It is also important to read founding documents critically. The Virginia Charters, for instance, refer to specific Christian motivations. But what did the references to Christianity mean? For early Virginians, was "the Christian Religion" a redemptive religion offering salvation through Christ's sacrifice? Or was it purely moralistic, creating an ethical system and the observance of outward commandments? Or was Christianity merely a cultural ideal, involving the maintenance of a civilized government and a European standard of living? (Or, as I suspect, did they see "Christian religion" as some combination of such things?) The Third Virginia Charter (1612) perpetuates this ambiguity, listing as colony goals "the Propagation of Christian Religion, and Reclaiming of People barbarous, to Civility and Humanity."5
America's Christian Roots
That said, it is important to stress America's unique Christian roots. We live at a time when Christianity and vestiges of the Christian past are hated by the cultural elite. The recent attack on the posting of the Ten Commandments is an example of the secularist jihad against Christianity. Rushdoony notes: "Historically, there are two major stages in the attack on religious liberty. First, the state is secularized in the name of freedom, and second, every prerogative of the church is attacked in an indirect manner so that, in a disguised fashion, its right to exist is denied."6 Rushdoony proceeds to show, drawing upon George Washington's brilliant Farewell Address (1796), that there is a necessary connection between religion, and morality, and social stability.
Fifty years ago most Americans would have had a positive view of the United States, the importance of religion, and the role of Christianity in the nation's past. Academics and the secularist cultural leaders, today, however, are largely hostile to the legacy of America and the role of religion. Christians who stress the importance of faith in history are invariably criticized. When Jerry Falwell emphasizes America's Christian heritage, he drives liberals and the ACLU crazy. But what is now considered a right-wing conservative perspective on history was commonly understood and broadly accepted a half-century ago, even by the lefties.
I don't care much for Earl Warren, but what he said in 1954 was true. America was a Christian land, governed by Christian principles. The country was built upon the Good Book, the Savior, and the principles of the Christian religion. And as long as we are faithful to our Lord, no great harm will come to us.
1. Time (February 15, 1954), 49.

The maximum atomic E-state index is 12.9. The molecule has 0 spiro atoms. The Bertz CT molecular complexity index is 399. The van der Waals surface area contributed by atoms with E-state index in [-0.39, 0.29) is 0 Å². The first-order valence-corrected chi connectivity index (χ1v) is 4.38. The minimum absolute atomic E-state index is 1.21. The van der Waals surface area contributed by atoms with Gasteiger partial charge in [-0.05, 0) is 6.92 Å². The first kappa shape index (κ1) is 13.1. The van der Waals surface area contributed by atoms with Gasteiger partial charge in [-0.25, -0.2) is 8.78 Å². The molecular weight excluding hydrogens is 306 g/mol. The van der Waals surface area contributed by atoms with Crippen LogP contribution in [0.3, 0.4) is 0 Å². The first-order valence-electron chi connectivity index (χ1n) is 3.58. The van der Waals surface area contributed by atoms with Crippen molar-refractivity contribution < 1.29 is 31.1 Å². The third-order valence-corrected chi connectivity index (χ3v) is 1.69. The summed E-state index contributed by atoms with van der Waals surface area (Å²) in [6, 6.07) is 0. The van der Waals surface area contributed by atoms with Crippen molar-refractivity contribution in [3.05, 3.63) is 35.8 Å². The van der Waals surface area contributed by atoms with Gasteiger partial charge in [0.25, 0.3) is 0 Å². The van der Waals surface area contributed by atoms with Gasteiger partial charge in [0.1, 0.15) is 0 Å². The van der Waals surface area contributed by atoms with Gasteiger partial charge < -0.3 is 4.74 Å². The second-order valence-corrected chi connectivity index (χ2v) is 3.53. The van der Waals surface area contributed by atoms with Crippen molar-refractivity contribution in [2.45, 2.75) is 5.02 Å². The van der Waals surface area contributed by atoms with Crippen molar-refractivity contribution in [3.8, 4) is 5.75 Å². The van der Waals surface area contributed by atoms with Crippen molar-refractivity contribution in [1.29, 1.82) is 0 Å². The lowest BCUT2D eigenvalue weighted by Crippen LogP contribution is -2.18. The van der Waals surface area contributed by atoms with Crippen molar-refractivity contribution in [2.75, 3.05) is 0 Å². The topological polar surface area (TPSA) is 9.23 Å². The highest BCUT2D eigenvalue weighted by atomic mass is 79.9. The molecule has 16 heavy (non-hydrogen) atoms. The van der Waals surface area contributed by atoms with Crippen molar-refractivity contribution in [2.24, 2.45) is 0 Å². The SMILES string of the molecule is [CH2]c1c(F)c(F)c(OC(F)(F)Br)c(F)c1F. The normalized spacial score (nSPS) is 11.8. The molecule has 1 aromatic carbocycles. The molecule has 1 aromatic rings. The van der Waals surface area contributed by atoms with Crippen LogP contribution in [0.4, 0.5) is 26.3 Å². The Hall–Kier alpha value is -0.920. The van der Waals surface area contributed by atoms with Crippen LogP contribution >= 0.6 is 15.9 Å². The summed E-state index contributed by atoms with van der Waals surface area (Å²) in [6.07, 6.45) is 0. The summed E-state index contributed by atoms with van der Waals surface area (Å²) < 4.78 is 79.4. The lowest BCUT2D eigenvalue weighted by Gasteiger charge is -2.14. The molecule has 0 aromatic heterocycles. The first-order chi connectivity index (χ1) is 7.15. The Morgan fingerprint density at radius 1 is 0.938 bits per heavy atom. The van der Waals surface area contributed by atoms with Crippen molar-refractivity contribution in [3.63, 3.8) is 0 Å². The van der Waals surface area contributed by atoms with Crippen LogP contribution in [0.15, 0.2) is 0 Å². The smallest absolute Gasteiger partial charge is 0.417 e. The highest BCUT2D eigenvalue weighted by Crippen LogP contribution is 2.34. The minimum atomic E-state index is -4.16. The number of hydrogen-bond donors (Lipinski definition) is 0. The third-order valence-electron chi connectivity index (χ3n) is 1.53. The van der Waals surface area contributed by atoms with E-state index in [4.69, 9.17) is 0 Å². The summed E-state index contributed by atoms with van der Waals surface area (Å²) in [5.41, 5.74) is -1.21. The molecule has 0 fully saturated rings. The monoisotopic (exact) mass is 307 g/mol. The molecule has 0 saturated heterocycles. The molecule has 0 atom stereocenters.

2. "First Charter of Virginia," in Documents of American History to 1898 (9th edition), ed. Henry Steele Comomager (Englewood Cliffs, N.J.: Prentice Hall, 1973), 8. Three years later, a subsequent charter affirmed that a key goal of the colony was "the Conversion and Reduction of the People in those Parts unto the true Worship of God and Christian Religion" and also warned about and took preemptive action against the "Superstitions of the Church of Rome." 3. "The First Charter of Massachusetts," ibid., 18. Spelling modernized. The official seal of the Bay Colony depicted the English Christians arriving, with the Word of God in hand, preparing to offer it to an Indian who is stretching forth an ear of corn. It is a great symbol of the missionary impulse emphasized by the early charters.
4. Charles Hyneman and Donald Lutz, American Political Writing During the Founding Era, 1760-1805 (Indianapolis: Liberty Press, 1983). Unfortunately, Lutz interprets the 1641 Body of Liberties from a "rights consciousness" perspective, thus de-emphasizing the Biblical roots of the document. The paragraph above is adapted from my article "A Celebration of Infidels," Contra Mundum (Fall, 1991) http://www.visi.com/~contra_m/cm/features/cm01_celebration.html.
5. "Third Virginia Charter," in Settlements to Society, 1607-1763, ed. Jack Greene (N.Y.: Norton, 1975), 12. One must also be careful of documentary collections; critical information is sometime edited out of the texts. The information about religious motivations in the Third Virginia Charter, for instance, contained in the Greene text, is edited out of the Commager documents reader.
6. Rousas Rushdoony, The Nature of the American System (Fairfax, VA: Thoburn Press, 1978), 45.
- Roger Schultz
Dr. Roger Schultz is Dean of the College of Arts and Sciences at Liberty University. He previously served as Chair of the History Department at Liberty and has taught at Virginia Intermont College, the University of Arkansas, and Oak Hills Christian College. He is a member of the Phi Beta Kappa Society. He holds degrees from Bemidji State University (B.A.), Trinity Evangelical Divinity School (M.A.), and the University of Arkansas (Ph.D.)
His specialty is American religious history. His essays and reviews have appeared in numerous publications and have been translated into Hungarian and Spanish. Dr. Schultz frequently preaches in local churches and speaks at academic and Christian conferences. The Schultzes have nine children.